Best story I’ve heard in a long time: With Vancouver holding a 2-0 lead over Detroit in the 2002 Stanley Cup playoffs, Brendan Morrison lined up for a faceoff against Steve Yzerman. Morrison said Yzerman smiled and told him, “We’ve got you right where we want you.” The Red Wings would win four straight, eliminate the Canucks and take the Cup.
read on for 29 more hockey bits from Elliotte…
from Larry Wigge of NHL.com,
Canucks goaltender Roberto Luongo is encouraged by the Samuelsson signing—and not just because he is one of only two members of the team to have a Stanley Cup ring.
“Sammy and I played together in Florida and I’ve always thought he was kind of an under-the-radar player with the skills he has and the way he shoots the puck,” Luongo said. “In Detroit, he learned how to play the right way—effective both offensively and defensively. And ... he’s still got those skills, which is good for us.”
Samuelsson smiled when he heard what Luongo said and agreed.
“I’ve always thought I could do some damage in this league, and I still think I can,” he said. “I came into Detroit four years ago ready to play a lot. It was an easy team to play for, especially for me as what you would call a late bloomer. I got more and more confidence each year I was with the Wings.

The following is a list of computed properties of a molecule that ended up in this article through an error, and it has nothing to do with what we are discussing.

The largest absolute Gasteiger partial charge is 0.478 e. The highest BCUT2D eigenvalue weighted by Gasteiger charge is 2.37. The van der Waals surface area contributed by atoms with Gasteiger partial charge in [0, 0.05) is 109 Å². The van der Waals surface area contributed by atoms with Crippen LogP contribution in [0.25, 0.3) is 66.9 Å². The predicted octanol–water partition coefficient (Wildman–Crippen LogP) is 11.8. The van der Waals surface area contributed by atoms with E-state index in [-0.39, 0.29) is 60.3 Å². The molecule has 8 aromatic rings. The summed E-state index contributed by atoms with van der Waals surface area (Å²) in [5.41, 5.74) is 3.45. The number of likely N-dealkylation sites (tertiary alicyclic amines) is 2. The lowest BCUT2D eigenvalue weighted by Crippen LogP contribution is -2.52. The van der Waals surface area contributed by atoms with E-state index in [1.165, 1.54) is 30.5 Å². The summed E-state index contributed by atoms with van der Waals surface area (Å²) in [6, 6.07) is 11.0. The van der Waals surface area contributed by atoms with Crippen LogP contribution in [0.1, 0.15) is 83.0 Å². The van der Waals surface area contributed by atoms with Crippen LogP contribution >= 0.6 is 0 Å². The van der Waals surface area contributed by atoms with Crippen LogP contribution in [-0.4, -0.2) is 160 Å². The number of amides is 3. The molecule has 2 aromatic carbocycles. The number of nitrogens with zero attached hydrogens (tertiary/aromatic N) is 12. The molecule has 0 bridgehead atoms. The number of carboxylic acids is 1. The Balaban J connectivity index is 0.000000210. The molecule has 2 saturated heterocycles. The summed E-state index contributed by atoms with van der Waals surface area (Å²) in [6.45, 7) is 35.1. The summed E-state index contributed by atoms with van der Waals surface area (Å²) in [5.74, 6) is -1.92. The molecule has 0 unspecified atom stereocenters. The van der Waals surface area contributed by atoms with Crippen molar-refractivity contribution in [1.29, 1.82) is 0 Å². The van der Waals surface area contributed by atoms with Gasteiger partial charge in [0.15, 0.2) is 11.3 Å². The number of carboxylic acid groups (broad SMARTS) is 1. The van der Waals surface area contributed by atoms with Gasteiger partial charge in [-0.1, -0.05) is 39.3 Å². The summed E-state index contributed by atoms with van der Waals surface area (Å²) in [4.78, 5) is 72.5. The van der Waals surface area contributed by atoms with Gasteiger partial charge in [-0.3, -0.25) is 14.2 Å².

“That’s the confidence I have right now. I believe in myself, I know what I can do out there. The records may show I’m 32, but I’m physically fit and have played only 400-some games in the NHL. Today I feel like I’m about 20.”
from Jason Botchford of the Vancouver Province via Faceoff.com,
If the Canucks don’t win the Stanley Cup this year, it’s not likely ever going to happen with Alain Vigneault as their head coach.
This may seem outlandish and ridiculous. But it’s the cold, harsh reality of NHL history.
A look at the past 82 Stanley Cup winners shows that only three times has a head coach been with a team for more than four years before winning a Cup. It suggests that if the chemistry between a coach and his team doesn’t result in a championship within four years, it’s not likely ever going to happen.
Think of it like a flipped hourglass which runs out of sand after that key fourth year.
The statistic may be numbing when you consider this is Vigneault’s fourth year at the helm in Vancouver.
About Kukla's Korner Hockey
Paul Kukla founded Kukla’s Korner in 2005 and the site has since become the must-read site on the ‘net for all the latest happenings around the NHL.
From breaking news to in-depth stories around the league, KK Hockey is updated with fresh stories all day long and will bring you the latest news as quickly as possible.